Gene therapy developers targeting the US market have a clearer idea of what it will take to win approval thanks to new guidance documents issued by the FDA.
The US regulator set out its expectations for developers in six documents published last week. There are final guidance documents on gene therapies for hemophilia, retinal disorders and rare diseases.
In addition, there are final guidance documents on chemistry, manufacturing and controls (CMC), observational studies and on the assessment of gene therapies that use retroviral vectors.
There is also draft guidance explaining how the FDA will interpret “sameness” when deciding whether to award orphan drug status.
The agency said that when assessing two gene therapies targeting the same disease it will consider both the gene itself and the viral vector.
Gene therapy approvals
To date only four gene therapies that introduce new genetic material into a patient’s cell have been approved by the FDA.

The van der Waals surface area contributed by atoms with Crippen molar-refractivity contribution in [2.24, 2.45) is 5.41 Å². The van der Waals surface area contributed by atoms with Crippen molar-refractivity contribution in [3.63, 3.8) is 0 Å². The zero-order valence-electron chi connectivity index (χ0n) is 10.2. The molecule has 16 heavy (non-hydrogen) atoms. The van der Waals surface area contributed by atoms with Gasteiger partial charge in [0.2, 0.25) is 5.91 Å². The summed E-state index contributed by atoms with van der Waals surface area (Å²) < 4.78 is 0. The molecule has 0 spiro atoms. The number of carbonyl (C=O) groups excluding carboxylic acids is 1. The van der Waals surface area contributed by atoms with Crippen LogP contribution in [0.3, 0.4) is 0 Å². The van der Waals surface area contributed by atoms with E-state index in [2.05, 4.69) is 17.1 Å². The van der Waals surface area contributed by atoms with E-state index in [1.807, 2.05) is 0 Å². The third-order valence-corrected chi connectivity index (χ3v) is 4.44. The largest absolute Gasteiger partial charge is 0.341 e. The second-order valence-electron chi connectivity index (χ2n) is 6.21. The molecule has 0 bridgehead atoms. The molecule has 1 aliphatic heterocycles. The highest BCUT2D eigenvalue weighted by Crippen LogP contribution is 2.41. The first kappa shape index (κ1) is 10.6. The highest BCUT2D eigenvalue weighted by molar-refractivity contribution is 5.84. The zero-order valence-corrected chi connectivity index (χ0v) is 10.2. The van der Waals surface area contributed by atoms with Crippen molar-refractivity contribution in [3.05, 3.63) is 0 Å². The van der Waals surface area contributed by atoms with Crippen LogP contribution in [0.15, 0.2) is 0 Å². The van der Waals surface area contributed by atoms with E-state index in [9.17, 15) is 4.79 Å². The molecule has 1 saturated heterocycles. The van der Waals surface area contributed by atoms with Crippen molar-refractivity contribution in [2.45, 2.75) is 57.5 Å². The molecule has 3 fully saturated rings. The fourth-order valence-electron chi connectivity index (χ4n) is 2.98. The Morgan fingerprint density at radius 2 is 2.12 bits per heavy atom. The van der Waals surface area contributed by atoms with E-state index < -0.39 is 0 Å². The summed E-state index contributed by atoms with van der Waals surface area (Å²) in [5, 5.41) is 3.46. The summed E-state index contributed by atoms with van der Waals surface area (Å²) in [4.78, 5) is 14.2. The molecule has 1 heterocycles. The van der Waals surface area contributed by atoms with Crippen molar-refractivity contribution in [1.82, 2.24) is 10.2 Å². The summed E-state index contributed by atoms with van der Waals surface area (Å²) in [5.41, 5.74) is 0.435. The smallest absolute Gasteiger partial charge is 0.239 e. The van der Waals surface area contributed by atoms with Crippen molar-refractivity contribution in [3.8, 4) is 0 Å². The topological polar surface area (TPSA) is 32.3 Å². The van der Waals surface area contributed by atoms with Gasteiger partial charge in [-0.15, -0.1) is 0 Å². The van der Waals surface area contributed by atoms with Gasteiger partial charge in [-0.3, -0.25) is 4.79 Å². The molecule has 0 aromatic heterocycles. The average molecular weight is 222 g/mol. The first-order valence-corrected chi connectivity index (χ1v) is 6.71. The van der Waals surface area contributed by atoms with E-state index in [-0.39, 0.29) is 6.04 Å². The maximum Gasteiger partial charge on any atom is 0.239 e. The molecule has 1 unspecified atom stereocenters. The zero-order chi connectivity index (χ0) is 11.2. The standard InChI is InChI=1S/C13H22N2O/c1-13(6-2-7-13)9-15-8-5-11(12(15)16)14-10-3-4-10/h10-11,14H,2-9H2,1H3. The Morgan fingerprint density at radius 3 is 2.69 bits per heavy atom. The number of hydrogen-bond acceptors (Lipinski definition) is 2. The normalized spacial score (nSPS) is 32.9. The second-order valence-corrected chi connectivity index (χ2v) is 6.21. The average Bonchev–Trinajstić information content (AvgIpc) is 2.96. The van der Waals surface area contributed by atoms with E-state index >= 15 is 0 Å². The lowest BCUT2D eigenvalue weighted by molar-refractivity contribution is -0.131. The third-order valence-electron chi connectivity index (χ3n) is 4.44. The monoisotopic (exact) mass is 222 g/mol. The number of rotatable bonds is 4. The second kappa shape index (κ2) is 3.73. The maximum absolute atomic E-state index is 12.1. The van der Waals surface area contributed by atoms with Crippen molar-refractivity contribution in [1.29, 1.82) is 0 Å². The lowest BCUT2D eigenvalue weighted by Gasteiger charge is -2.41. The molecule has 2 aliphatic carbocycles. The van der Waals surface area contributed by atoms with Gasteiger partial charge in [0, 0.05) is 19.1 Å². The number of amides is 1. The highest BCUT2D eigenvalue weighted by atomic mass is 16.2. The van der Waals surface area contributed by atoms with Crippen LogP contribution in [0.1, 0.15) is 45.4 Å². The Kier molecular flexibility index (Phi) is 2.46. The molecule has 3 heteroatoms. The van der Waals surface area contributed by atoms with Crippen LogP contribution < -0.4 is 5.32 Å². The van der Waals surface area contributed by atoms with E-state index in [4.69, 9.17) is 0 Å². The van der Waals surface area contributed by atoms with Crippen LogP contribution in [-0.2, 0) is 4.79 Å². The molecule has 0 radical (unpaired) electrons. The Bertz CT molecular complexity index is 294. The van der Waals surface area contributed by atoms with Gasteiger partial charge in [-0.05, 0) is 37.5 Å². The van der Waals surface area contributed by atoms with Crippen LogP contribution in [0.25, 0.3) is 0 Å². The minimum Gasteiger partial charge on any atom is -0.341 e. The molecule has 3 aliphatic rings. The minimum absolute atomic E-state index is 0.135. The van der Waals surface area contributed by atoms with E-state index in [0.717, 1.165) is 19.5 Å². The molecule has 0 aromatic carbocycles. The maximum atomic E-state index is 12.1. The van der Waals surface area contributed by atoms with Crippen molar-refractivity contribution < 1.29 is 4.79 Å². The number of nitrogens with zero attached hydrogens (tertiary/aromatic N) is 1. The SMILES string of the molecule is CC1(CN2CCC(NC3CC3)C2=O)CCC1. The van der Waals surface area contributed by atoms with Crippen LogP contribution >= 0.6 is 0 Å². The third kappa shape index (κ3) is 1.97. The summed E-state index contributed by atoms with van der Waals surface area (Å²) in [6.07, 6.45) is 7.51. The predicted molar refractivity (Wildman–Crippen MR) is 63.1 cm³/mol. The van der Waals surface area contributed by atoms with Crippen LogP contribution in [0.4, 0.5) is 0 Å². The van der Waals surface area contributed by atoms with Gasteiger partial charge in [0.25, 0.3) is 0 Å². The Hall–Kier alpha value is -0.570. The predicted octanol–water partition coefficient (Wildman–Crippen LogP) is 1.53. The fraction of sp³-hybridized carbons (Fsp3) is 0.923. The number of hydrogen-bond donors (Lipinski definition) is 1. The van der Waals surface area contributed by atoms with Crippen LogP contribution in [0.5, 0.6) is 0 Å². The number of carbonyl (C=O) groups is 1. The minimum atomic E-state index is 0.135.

However, many more gene therapies are on the way according to the agency which said it anticipates more approvals in the coming years based on the 900 investigational new drug (IND) it has received.
FDA Commissioner Stephen Hahn said, “The growth of innovative research and product development in the field of gene therapy is exciting to us as physicians, scientists and regulators.
“These therapies, once only conceptual, are rapidly becoming a therapeutic reality for an increasing number of patients with a wide range of diseases, including rare genetic disorders and autoimmune diseases.”
Evolving science and regulations
This was echoed by Peter Marks, director of the FDA’s Center for Biologics Evaluation and Research, who stressed the importance of effective gene therapy regulations.
“As the regulators of these novel therapies, we know that the framework we construct for product development and review will set the stage for continued advancement of this cutting-edge field and further enable innovators to safely develop effective therapies for many diseases with unmet medical needs.”
Marks cited the rapid pace of scientific development as a challenge for the agency, explaining that assessing the safety, efficacy and long-term impact of gene therapies is highly complex.